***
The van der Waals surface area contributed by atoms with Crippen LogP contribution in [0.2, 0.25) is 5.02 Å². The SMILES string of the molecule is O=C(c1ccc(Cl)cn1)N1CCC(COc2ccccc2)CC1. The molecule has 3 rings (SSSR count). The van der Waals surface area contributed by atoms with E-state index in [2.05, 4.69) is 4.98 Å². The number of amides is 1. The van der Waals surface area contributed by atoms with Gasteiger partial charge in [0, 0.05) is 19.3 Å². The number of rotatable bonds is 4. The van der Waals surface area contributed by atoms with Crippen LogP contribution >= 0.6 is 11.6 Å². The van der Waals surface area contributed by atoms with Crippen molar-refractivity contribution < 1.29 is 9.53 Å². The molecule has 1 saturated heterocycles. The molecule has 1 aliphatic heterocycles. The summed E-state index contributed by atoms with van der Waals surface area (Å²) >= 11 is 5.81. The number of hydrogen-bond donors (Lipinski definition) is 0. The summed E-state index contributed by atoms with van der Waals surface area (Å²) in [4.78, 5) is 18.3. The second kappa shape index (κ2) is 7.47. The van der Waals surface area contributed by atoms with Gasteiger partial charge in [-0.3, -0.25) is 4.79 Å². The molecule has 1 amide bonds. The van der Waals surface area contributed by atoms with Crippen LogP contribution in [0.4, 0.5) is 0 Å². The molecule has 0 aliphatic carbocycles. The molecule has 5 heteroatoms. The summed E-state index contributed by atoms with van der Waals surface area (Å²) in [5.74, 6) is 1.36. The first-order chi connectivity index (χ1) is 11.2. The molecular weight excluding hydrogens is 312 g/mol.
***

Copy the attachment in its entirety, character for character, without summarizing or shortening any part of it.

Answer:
The van der Waals surface area contributed by atoms with Crippen LogP contribution in [0.2, 0.25) is 5.02 Å². The SMILES string of the molecule is O=C(c1ccc(Cl)cn1)N1CCC(COc2ccccc2)CC1. The molecule has 3 rings (SSSR count). The van der Waals surface area contributed by atoms with E-state index in [2.05, 4.69) is 4.98 Å². The number of amides is 1. The van der Waals surface area contributed by atoms with Gasteiger partial charge in [0, 0.05) is 19.3 Å². The number of rotatable bonds is 4. The van der Waals surface area contributed by atoms with Crippen LogP contribution >= 0.6 is 11.6 Å². The van der Waals surface area contributed by atoms with Crippen molar-refractivity contribution < 1.29 is 9.53 Å². The molecule has 1 saturated heterocycles. The molecule has 1 aliphatic heterocycles. The summed E-state index contributed by atoms with van der Waals surface area (Å²) >= 11 is 5.81. The number of hydrogen-bond donors (Lipinski definition) is 0. The summed E-state index contributed by atoms with van der Waals surface area (Å²) in [4.78, 5) is 18.3. The second kappa shape index (κ2) is 7.47. The van der Waals surface area contributed by atoms with Gasteiger partial charge in [-0.3, -0.25) is 4.79 Å². The molecule has 1 amide bonds. The van der Waals surface area contributed by atoms with Crippen LogP contribution in [0.4, 0.5) is 0 Å². The molecule has 0 aliphatic carbocycles. The molecule has 5 heteroatoms. The summed E-state index contributed by atoms with van der Waals surface area (Å²) in [5.74, 6) is 1.36. The first-order chi connectivity index (χ1) is 11.2. The molecular weight excluding hydrogens is 312 g/mol.